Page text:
Wednesday, January 24, 2007
How To Sundance
The cliche, in this case, turns out to be quite true: everyone living in Utah really is a white, middle-class, heterosexual Mormon family.
When running behind schedule for a screening after sleeping late, the ability to brush morning breath from your teeth while driving 65 m.p.h. down winding slippery snow-crusted highways is a skill well worth nurturing.
Should your cinematic hero David Gordon Green happen to sit on the same shuttle bus as you, remain calm. Do not wet your pants, no matter how enjoyable that might be. Quickly but firmly approach, conveying how much his films mean to you and what an honor it is to meet him. He will be humble, polite and will shake your hand. Retreat as fast as humanly possible back to your seat. When the woman sitting next to you asks, "What filmmaker is that you were speaking with?", try to refrain from weeping.
Abstain from disembarking off the shuttle at the same time as David Gordon Green: it will lead him to think you're a stalker. If this is unavoidable, bury yourself in the festival program, giving him a few seconds head start to be in front. Sadly, things take a turn for the worst when you find yourself walking right alongside him again a few blocks later; worse, he catches you looking at him. Pretend to be distracted--whoa, there is something really super duper interesting in that shop window across the street! Speed up, passing him in a dramatic fashion as a reassurance that this has all been one big coincidence. Chartering a zigzag path doesn't help: shockingly, you suddenly find yourself right next to him yet again a few minutes later! Holy fuck, how does this keep happening? Eventually, you will have to duck into the festival headquarters to finally and truly avoid walking next to him. Later, fantasize that he relates this run-in with a crazed fan to all of his movie genius buddies as they sip Meisterbrau in the lounge of their private-membership cineaste salon.
When driving between the Sundance Resort and Park City, be sure to seek out the woman selling blankets from her front porch in the quaint town of Heber City. These handcrafted gifts all bear the likeness of various favorite childhood characters: Mickey Mouse, Dora the Explorer, Barbie and...N.W.A???
That Peter Zaremba look-alike you saw on the street the other day turns out, in fact, to be god-like filmmaker Chris Smith. You don't understand this, of course, until later in the day when he makes an appearance for a screening of his latest effort, The Pool. Wait in line to speak with him after the film ends, sulking further when you only have enough time to ask what song played on the soundtrack over the credits. He promises to post the tune on the movie's website but this statement is only meant as an abrupt conversation closer. When leaving the screening of this excellent new film, refrain from slapping the women next to you who--knowing nothing of Smith's background as a documentary filmmaker--complains that it was "too slow" and that "nothing happened".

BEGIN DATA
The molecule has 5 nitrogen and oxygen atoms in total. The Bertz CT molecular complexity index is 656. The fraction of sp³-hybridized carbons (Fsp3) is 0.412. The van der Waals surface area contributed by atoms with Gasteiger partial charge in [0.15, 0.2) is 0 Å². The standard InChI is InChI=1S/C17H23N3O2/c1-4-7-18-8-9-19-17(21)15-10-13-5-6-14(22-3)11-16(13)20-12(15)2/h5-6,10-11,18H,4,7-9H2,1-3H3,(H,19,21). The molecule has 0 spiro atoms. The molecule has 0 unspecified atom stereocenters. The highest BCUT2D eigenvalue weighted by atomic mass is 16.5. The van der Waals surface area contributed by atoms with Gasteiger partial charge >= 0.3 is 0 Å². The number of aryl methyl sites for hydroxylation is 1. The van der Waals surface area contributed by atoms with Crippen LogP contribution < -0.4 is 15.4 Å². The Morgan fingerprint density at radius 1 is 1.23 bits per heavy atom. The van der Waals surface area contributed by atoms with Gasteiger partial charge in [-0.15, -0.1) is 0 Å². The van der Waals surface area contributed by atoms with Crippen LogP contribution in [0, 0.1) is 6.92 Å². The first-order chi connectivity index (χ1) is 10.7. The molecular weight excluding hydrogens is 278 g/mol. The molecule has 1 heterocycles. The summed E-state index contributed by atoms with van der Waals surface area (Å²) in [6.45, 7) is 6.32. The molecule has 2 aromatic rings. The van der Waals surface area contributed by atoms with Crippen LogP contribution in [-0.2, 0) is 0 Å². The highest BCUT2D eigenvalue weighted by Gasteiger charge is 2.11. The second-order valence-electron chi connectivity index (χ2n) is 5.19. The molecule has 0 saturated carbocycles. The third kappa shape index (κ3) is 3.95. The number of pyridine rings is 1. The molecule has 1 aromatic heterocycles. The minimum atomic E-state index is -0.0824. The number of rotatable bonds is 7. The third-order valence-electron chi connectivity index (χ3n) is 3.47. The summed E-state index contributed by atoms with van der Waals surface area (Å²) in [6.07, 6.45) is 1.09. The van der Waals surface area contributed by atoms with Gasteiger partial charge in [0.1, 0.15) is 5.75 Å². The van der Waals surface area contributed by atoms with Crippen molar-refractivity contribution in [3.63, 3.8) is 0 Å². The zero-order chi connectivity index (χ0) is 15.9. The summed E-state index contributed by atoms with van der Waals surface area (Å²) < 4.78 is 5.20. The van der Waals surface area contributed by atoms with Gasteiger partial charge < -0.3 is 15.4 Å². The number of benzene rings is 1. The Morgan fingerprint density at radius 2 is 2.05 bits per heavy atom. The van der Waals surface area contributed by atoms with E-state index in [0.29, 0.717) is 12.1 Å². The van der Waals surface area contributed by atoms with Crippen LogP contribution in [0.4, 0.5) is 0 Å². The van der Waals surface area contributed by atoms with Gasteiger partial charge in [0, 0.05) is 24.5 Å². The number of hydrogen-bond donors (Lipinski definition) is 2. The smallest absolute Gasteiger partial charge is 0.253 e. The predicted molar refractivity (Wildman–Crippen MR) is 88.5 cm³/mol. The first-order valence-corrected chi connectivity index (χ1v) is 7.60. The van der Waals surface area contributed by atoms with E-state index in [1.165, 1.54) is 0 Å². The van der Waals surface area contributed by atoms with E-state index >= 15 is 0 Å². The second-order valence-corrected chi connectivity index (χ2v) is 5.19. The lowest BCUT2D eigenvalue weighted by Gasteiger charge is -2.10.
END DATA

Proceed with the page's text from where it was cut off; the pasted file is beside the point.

If you happen to blank out on the name and filmography of marginally interesting queer filmmaker Gregg Araki as he scurries past you, it's best to be accompanied by an aspiring filmmaker friend with few inhibitions. He is more than eager to shout out, "Hey! Hey, you! Did you make The Doom Generation? And what's your name?" The notorious filmmaker seems amused by this arrogant and ignorant outburst; the boyfriend standing next to him, less so.
If you are a frightfully hip young man from L.A, with artfully coifed blonde hair placed just so, a good way to project just how much more evolved you are than the teeming masses sitting amongst you in the theatre would be to continue wearing your expensive brand name sunglasses as you enter the auditorium, taking great care not to remove them until just before the lights go down. You should also take great care to avoid the blogger watching you from two rows away--if he catches you alone outside, he's liable to take those sunglasses and shove them so far up your ass, you'll have to call in a search team to find them.
Because you are movie star hunk Paul Rudd, your ears will burn due to the excited shrill conversation about you between three high-pitched sorority girls who spied you strolling down the street earlier in the evening. Although the encounter with you probably took all of 30 seconds, their recounting of this brush with fame will stretch for a little over an hour.
It's not unusual to find Protagonist, the new film by Jessica Yu, surprisingly accessible because of its direct emotional core. A seemingly simple exploration on the practices of character development handed down from ancient Greek dramas (all enacted by puppets), it's the interspersed personal stories of four real-life men reflecting on power, violence, hubris and redemption which has you bawling tears of empathy. Don't be embarrassed--everyone around you is crying, too.
When flying home, don't be afraid to speak with the diminutive gentleman behind you, taking off his shoes for the X-ray machine. It's comedy legend Bob Balaban and he's the nicest man in the world. He'll accept your compliments gracefully and engage you in a friendly conversation long after he had en excuse to end it. Both the talents and the warmth of Bob Balaban make the world a better place.